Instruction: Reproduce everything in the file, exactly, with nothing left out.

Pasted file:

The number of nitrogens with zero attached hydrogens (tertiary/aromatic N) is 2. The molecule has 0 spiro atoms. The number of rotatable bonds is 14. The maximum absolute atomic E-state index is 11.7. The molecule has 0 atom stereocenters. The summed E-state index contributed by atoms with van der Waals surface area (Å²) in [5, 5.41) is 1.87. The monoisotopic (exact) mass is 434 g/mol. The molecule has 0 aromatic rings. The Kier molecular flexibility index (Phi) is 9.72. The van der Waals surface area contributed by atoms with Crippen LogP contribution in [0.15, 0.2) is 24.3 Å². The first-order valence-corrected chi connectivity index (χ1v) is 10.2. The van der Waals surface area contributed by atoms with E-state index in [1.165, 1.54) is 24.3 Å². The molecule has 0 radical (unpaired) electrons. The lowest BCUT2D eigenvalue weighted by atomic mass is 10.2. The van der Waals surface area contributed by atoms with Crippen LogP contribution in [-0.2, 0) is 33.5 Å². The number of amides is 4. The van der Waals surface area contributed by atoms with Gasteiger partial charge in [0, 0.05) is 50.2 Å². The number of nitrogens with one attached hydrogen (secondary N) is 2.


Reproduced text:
The number of nitrogens with zero attached hydrogens (tertiary/aromatic N) is 2. The molecule has 0 spiro atoms. The number of rotatable bonds is 14. The maximum absolute atomic E-state index is 11.7. The molecule has 0 atom stereocenters. The summed E-state index contributed by atoms with van der Waals surface area (Å²) in [5, 5.41) is 1.87. The monoisotopic (exact) mass is 434 g/mol. The molecule has 0 aromatic rings. The Kier molecular flexibility index (Phi) is 9.72. The van der Waals surface area contributed by atoms with Crippen LogP contribution in [0.15, 0.2) is 24.3 Å². The first-order valence-corrected chi connectivity index (χ1v) is 10.2. The van der Waals surface area contributed by atoms with E-state index in [1.165, 1.54) is 24.3 Å². The molecule has 0 radical (unpaired) electrons. The lowest BCUT2D eigenvalue weighted by atomic mass is 10.2. The van der Waals surface area contributed by atoms with Crippen LogP contribution in [-0.2, 0) is 33.5 Å². The number of amides is 4. The van der Waals surface area contributed by atoms with Gasteiger partial charge in [0, 0.05) is 50.2 Å². The number of nitrogens with one attached hydrogen (secondary N) is 2.